And it will be we as taxpayers that will suffer, since if you are the lowest bidder and you realise that you could have got the contract at a higher price, next time you will bid higher.

    The gets.govt.nz approach of post-tender inquiry with an indication of the total cost is probably a good balance:
    http://www.gets.govt.nz/Default.aspx?show=AwardedList&returnTo=home

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  32. Chris2 (772 comments) says:

    These are trivial sums for the the head of Treasury to be harangued for.

    I’m still surprised that the media have not picked up the SIS head’s entertainment/dining expenses return – $1,000 a week for the last 12 months. It was on the GSCB website for a few weeks, then mysteriously removed.

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  33. john.bt (170 comments) says:

    The Ministry of Education would have spent heaps more than that today holding a meeting at the Backbencher. So why is it that government departments have meetings at pubs ? Don’t they have conference rooms in their buildings ?

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  34. OTGO (538 comments) says:

    They publish crap like that and their readership has never been better http://www.nzherald.co.nz/nz/news/article.cfm?c_id=1&objectid=10706283
    Go figure!

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  35. publicwatchdog (2,516 comments) says:

    # RichardX (43) Says:
    April 12th, 2011 at 12:50 pm

    Penny Bright – Whaleoil has been calling for an open register for all tenders and contracts for some time.”

    I refused to pay Auckland City Council rates back in 2008 because the CEO wouldn’t give this detail, got taken to Court – lost – then petitioned Parliament – tried to get an amendment to the Local Government Act 2002… that’s quite a detailed story…

    Good to see Cameron is up with the play and advocating for more transparency at local and central government level.

    We also need, in my considered opinion as an anti-corruption campaigner, an enforceable ‘Code of Conduct’ for both local and central government elected reps; a mandatory ‘Register ofPecuniary Interests’ for Councillors; a mandatory ‘Register of Interests’ for all those who are responsible for property and procurement.

    Why on earth NZ – ‘perceived’ to be the least corrupt country in the world’ – thus arguably the ‘most transparent’ – doesn’t already have such an anti-corruption framework in place, is truly quite beyond me.

    Penny Bright
    http://waterpressurre.wordpress.com

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  36. williamsheridan (63 comments) says:

    I wonder if this part of the story is worth more debate:

    “Dr Whitehead is to leave Treasury at the end of May, after the Budget, to take up a two-year post as an executive director of the World Bank”

    …. so he took his future emplyer out to dinner on the taxpayer? A little unwise, perhaps?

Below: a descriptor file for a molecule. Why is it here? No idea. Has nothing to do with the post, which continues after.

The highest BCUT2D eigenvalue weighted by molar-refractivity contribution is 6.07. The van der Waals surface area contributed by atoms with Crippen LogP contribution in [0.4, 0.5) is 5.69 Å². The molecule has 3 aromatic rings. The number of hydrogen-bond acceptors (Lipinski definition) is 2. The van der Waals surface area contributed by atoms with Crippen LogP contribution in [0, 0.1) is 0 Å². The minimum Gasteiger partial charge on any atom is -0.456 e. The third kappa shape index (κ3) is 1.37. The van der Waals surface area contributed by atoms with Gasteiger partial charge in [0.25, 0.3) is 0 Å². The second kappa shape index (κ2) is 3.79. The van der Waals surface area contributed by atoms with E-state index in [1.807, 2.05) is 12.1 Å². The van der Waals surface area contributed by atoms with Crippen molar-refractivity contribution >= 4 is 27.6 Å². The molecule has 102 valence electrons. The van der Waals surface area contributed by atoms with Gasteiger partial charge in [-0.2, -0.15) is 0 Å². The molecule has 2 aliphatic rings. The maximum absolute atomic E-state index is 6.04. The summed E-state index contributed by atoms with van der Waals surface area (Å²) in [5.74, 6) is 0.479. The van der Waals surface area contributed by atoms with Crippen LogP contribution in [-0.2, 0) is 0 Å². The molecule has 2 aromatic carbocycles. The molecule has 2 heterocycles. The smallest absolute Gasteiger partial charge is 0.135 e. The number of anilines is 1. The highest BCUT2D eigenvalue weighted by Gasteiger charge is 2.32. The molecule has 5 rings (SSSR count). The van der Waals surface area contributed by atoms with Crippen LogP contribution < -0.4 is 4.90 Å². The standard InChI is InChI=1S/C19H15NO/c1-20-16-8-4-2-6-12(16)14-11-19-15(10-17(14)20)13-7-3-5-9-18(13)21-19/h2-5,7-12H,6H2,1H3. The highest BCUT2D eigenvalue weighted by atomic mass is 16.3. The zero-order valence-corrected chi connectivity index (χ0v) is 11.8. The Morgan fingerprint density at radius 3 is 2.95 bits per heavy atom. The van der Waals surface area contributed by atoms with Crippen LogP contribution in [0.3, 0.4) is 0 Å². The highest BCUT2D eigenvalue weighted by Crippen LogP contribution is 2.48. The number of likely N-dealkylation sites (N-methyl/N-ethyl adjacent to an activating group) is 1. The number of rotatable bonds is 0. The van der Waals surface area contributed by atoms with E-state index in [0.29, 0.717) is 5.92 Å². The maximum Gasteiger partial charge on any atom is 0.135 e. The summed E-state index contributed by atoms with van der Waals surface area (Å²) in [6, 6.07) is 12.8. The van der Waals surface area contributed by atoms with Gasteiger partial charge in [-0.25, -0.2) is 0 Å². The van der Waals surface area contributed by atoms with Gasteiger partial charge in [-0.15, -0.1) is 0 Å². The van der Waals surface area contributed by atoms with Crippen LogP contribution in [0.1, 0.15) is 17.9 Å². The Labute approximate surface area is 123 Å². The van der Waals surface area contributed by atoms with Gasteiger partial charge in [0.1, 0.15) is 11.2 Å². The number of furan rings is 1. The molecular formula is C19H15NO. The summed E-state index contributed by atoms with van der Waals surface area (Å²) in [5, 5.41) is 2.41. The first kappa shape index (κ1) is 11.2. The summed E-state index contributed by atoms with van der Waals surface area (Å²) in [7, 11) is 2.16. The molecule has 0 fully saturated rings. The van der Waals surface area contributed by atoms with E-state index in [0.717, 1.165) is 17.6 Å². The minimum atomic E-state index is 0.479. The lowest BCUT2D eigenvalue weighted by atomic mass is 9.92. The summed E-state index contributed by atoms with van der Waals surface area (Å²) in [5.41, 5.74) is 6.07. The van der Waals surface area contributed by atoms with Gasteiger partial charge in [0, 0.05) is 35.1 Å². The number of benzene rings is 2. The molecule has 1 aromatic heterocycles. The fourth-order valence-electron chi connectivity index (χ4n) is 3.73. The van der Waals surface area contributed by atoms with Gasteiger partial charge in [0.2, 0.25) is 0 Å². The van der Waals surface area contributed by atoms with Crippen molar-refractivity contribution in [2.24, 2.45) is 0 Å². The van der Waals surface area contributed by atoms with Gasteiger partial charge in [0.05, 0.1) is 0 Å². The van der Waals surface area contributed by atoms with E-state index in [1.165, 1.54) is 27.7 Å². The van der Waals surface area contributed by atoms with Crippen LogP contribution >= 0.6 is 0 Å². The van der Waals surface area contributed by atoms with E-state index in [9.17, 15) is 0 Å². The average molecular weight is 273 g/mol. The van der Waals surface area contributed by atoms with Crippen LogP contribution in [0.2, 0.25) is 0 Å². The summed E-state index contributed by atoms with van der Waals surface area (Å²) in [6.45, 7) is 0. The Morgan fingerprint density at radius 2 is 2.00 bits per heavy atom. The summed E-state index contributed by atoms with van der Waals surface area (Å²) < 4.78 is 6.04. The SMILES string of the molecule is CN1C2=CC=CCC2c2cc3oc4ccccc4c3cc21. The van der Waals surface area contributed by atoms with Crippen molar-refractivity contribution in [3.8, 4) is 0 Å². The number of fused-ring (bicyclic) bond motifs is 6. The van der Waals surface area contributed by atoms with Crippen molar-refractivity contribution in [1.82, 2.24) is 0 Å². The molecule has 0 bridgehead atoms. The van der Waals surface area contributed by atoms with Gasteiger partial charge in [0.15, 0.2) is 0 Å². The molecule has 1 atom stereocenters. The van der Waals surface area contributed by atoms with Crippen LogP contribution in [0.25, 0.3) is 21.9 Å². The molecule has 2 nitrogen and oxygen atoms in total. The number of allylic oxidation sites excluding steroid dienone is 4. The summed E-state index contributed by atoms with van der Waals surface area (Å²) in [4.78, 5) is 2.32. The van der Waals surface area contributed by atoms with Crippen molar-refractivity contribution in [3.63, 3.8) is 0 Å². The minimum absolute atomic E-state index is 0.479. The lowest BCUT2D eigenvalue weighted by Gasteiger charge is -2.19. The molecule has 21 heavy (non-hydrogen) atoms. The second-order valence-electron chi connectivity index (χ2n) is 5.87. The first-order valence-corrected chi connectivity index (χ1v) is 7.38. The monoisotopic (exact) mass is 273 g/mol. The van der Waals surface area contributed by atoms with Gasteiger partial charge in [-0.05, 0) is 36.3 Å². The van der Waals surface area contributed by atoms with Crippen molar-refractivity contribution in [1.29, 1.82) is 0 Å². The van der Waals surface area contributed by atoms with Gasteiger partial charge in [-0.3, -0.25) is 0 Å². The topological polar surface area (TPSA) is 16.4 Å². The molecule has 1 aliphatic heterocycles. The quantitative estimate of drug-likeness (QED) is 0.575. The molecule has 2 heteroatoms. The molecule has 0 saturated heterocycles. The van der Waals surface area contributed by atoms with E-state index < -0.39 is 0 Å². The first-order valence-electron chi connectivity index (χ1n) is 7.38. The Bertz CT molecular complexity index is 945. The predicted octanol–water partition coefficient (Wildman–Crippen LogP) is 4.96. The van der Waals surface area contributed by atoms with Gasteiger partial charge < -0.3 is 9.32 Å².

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  37. immigant (950 comments) says:

    The only reason that stories like that get published is because most Kiwis are inherently a very jealous bunch.
    It generates discourse at a level of -“Look at those rich pricks spending more on one meal then I do for the whole week.”
    This in turn sells the paper or what ever boulevard rag is trying to pass this article as something of any relevance or interest.

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  38. georgebolwing (768 comments) says:

    If you read closely, you will see that Mr Whitehead (he doesn’t have a doctorate) took the person he is replacing at the WB out to dinner. Seems to me to be a prudent thing to do.

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  39. Thomas the Unbeliever (141 comments) says:

    williamsheridan @ 4:14pm “…. so he took his future emplyer out to dinner on the taxpayer? A little unwise, perhaps?”

    Well spotted. The Herald was right. Blatant corruption …. masquerading as a modest dinner out on the corporate card. So subtle I almost missed it.

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  40. immigant (950 comments) says:

    Corruption is getting immigrants to renovate your house for free while promising that you will help them get visas. That’s corruption.

    This is just some good stakeholder relations.

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  41. calendar girl (1,214 comments) says:

    The way the NZ economy is struggling, senior public servants reinforcing friendships in high places at the IMF and the World Bank may prove to be a very sensible course of action. I hope Whitehead and his colleagues do more of it. Would that Greece, Ireland and Greece could have curried favour so inexpensively before those countries had to grovel for international bailouts.

    Meanwhile, here’s a real investigative story for the sleuths at the Dreadful Herald to latch onto. What has Winston Peters done with $158,000 of taxpayers’ money that he claims to have donated to undeclared “charities” and has declined to pay back to Parliamentary Services? Therein may lie a genuine scandal worthy of breathless disclosure.

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  42. magic bullet (776 comments) says:

    ” Therein may lie a genuine scandal worthy of breathless disclosure”

    Lots of these international banker types are reputed to be members of dodgy old boys clubs/secret societies – i wonder if anyone has ever ask John Key weather he has ever belonged to one? I’m only asking because i think it’s a matter of genuine public interest.

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  43. Manolo (13,517 comments) says: